A federal judge has recommended dismissal of a U.S. government lawsuit accusing Bank of America Corp of defrauding investors into buying about $855 million of mortgage securities that soured during the global financial crisis.
If it stands, Thursday's ruling by U.S. Magistrate Judge David Cayer in Charlotte, North Carolina could mark a serious setback for the U.S. Department of Justice in its effort to fight fraud in the sale of mortgage securities.
Cayer said the government fell short of demonstrating that any false statements the bank may have made were material, or that the governing law covered the securities sales.
Less than two hours later, the Justice Department filed court papers saying it plans to object to Cayer's findings.
The lawsuit, which sought civil penalties, was a product of President Obama's Residential Mortgage-Backed Securities Working Group, which includes the Justice Department and other federal and state regulators.
It is one of several in which the government has relied on a law adopted after the 1980s savings and loan scandals, the Financial Institutions Reform, Recovery and Enforcement Act, to punish alleged misconduct causing the financial crisis.
That law has a 10-year statute of limitations, double the usual length in securities fraud cases, which the government took advantage of when it sued Bank of America last August over alleged misconduct dating from early 2008.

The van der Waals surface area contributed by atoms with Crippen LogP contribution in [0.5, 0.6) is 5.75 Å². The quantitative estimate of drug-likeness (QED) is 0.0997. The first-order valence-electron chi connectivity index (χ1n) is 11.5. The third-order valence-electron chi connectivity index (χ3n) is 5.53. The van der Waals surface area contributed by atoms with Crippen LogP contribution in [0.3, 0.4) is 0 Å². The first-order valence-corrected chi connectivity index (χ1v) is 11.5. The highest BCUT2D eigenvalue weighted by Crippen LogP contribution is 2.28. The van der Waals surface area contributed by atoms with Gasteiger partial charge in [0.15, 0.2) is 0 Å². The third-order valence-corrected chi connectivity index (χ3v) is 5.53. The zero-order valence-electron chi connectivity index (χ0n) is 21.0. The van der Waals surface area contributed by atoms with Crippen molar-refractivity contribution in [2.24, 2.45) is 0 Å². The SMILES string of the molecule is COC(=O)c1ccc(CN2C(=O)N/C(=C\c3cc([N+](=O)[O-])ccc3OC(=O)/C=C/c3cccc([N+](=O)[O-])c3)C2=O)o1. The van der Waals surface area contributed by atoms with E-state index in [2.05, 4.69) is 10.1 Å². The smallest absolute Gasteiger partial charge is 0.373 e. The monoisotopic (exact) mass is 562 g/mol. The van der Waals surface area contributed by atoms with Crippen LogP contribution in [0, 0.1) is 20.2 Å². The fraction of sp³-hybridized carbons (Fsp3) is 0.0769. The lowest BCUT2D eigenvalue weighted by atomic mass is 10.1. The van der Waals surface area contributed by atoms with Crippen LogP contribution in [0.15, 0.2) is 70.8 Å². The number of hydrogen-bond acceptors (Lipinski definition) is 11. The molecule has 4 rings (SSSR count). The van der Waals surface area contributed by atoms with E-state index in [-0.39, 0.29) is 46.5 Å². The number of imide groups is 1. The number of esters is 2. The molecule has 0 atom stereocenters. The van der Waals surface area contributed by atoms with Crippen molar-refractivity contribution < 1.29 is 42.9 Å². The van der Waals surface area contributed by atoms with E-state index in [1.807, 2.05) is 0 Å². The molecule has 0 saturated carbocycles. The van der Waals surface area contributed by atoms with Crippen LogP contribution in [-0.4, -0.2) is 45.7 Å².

Bank of America was accused of misleading Wachovia Corp, now owned by Wells Fargo & Co, and the Federal Home Loan Bank of San Francisco about risks in the $855 million offering, from which they bought about 98 percent of the securities.
While the securities were backed by 1,191 seemingly safe "jumbo" adjustable-rate mortgages, the government said more than 40 percent of these home loans did not comply with Bank of America's underwriting standards.
The government claimed civil penalties under FIRREA based on the bank's alleged violations of laws to fight fraud in "loan and credit applications" and prohibit various false statements.
Cayer, however, said the first law has been applied "consistently" to "traditional customer related bank activities such as loans," and thus did not cover securities purchases.
He also said the government failed to show as required that any false statements were "material" to the Federal Housing Finance Board, which regulated the FHLB-San Francisco, or that either of those entities ever complained.
Bank of America spokesman Lawrence Grayson said the Charlotte-based bank is pleased with the recommendation.
The bank had accused the Justice Department of stretching FIRREA beyond recognition to create "an unprecedented, new regime for regulating securities - in addition to and inevitably inconsistent with the federal securities laws."
U.S. District Judge Max Cogburn will now review Cayer's recommendation. While magistrate judges' recommendations do not bind district judges, they are often followed.
Cayer's recommendation does not affect a related lawsuit brought by the U.S. Securities and Exchange Commission.
On Wednesday, Bank of America agreed to pay $6.3 billion in cash to resolve lawsuits over the sale of defective mortgage securities to Fannie Mae and Freddie Mac.
Since 2010, Bank of America has agreed to pay well over $50 billion to settle legal and other claims stemming from the nation's housing and financial crises.
Much of that sum, including part of Wednesday's settlement, is linked to Countrywide Financial Corp and Merrill Lynch & Co, both of which Bank of America bought. The North Carolina cases relate to the bank's own alleged misconduct.
The case is U.S. v. Bank of America Corp et al, U.S. District Court, Western District of North Carolina, No. 13-00446.
(Reporting by Karen Freifeld and Jonathan Stempel in New York; Additional reporting by Aruna Viswanatha in Washington, D.C.; Editing by Andre Grenon, Andrew Hay and Cynthia Osterman)